I really thought there was going to be another blackout today in NY. I got on the 3 train about 9:25 a.m. just to stand, gripping the pole, and stand, and stand, and stand, before being told there was a loss of power and thus no local or express trains running on the 7th Ave. line. This news resulted in a mass exodus to the 8th Ave. line where several thousand profusely sweating, hysterically rushing, immensely frustrated people tried to pile into the first car of a C train, just so the train could sit and sit and sit in the station. About 15 minutes later, we were told there was a medical emergency and the train would be held indefinitely. I jumped out, landed a seat on a platform bench, and, deciding to screw being worried over being late to work, pulled out my Chris Anderson book — about which I will say more in a sec. When I finally boarded the next C train nearly an hour later, I honestly wondered if I should get right back off of it, thinking on such a hot day with one power-outage already underway, I may well find myself walking the 8 or so miles from the financial district to my apartment later today, which I did three years ago in brand new, un-broken-in shoes — not very pleasant. I had comfortable shoes on today, but have noticed the past few days a pain now in my left knee, in the exact location where I’d felt pain on my right knee when I was diagnosed with a meniscus tear. I haven’t been dancing a lot the past few weeks and after beginning to sense a jello-y presence accumulating on my lower butt, started myself on a regimen of demi and grand plies, days before I noticed the pain. Can I please bend my knee without injuring myself, for crying out loud!?!? Anyway, it wasn’t nearly so hot three years ago either. Today, it almost hit the 100 degree mark — was probably over that with the humidity. By the time I got to work, two hours after I began my normally 40 minute commute, I was dripping with sweat, and, being from Phoenix, where it’s often at least 110 degrees in the summer, I really don’t sweat on the east coast. I can’t imagine how hot a normal person must have been. If there would’ve been another blackout, there may well have been several heat strokes. We really really really have to do something, as a society, about global warming…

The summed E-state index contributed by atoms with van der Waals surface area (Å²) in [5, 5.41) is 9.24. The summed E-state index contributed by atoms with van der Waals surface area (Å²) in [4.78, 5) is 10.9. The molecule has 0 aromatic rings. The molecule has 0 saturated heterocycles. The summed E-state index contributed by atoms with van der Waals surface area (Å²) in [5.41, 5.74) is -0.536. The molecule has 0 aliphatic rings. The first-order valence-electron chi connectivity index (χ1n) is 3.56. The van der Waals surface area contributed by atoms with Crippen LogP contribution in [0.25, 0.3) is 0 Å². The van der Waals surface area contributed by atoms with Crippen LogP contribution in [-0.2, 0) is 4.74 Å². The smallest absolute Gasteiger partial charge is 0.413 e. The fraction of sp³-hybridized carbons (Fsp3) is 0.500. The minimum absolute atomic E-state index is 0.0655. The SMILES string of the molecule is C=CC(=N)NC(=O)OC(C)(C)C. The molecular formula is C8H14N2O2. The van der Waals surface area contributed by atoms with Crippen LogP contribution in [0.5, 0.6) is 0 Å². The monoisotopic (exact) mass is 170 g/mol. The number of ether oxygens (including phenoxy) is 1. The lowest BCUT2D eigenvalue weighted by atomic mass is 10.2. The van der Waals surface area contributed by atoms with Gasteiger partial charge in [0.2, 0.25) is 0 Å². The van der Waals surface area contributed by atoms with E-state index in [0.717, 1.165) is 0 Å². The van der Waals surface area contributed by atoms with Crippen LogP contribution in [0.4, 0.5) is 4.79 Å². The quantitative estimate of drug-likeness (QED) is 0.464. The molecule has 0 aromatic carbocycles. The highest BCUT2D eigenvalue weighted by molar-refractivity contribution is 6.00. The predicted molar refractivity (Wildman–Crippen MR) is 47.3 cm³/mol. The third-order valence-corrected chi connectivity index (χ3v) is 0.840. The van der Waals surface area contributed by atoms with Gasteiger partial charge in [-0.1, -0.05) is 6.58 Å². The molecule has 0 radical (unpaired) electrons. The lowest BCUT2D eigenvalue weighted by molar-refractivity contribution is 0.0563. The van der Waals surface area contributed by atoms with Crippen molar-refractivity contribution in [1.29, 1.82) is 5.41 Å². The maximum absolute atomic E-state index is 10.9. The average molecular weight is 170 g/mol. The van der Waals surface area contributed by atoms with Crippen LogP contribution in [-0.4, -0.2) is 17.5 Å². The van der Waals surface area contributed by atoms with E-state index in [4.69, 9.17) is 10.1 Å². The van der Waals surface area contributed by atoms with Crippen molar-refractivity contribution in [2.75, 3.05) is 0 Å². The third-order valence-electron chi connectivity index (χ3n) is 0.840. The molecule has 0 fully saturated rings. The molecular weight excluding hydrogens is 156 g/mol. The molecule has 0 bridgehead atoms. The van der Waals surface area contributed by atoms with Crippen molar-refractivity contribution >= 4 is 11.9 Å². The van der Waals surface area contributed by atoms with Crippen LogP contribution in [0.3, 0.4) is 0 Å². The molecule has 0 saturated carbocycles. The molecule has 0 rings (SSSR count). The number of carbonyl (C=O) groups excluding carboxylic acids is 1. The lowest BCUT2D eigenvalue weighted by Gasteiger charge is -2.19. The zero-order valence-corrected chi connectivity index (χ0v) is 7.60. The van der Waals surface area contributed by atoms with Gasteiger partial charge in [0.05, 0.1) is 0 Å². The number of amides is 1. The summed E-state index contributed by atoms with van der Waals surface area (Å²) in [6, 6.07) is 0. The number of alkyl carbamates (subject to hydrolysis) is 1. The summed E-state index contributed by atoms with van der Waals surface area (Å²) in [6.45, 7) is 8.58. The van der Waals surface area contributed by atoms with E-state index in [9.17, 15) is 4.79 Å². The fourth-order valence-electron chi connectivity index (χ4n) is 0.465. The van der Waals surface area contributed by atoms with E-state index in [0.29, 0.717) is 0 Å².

Anyway, I am horribly sad that the ABT has now ended its summer Met season, and am suffering from ridiculously serious separation anxiety. Therefore, I have posted on the photo page some of my favorite curtain-call moments featuring their incredible, world-class cast (because, with a company populated by such “characters,” rarely does the fall of the curtain signal the end of the show:):):). In particular, I find that I’ve developed a stupid little bad crush on baby principal David Hallberg. He’s such a little cutie — in addition to being a charming dancer with a very mature for his age, very regal stage presence, his entries in Kristin Sloan’s brilliant and ADDICTIVE blog, The Winger, are so well thought-out, and he’s quite sophisticated and cerebral, especially for a 24-year-old. Funny, since I’m first and foremost a writer and reader, I tend to develop crushes on dancers not through their dancing but either their books, or their interviews in magazines and books (e.g. Marcelo!) or, now, in their blog posts 🙂 I also think part of my ABT-detachment issues are stemming from the fact that now I really have to focus on my own dancing since I no longer have my favorites to watch and since my showcase is coming up in just a few months!!! Needless to say, it’s a lot easier to watch someone else perform (especially if that someone is the best in the world…) than deal with my own dance problems!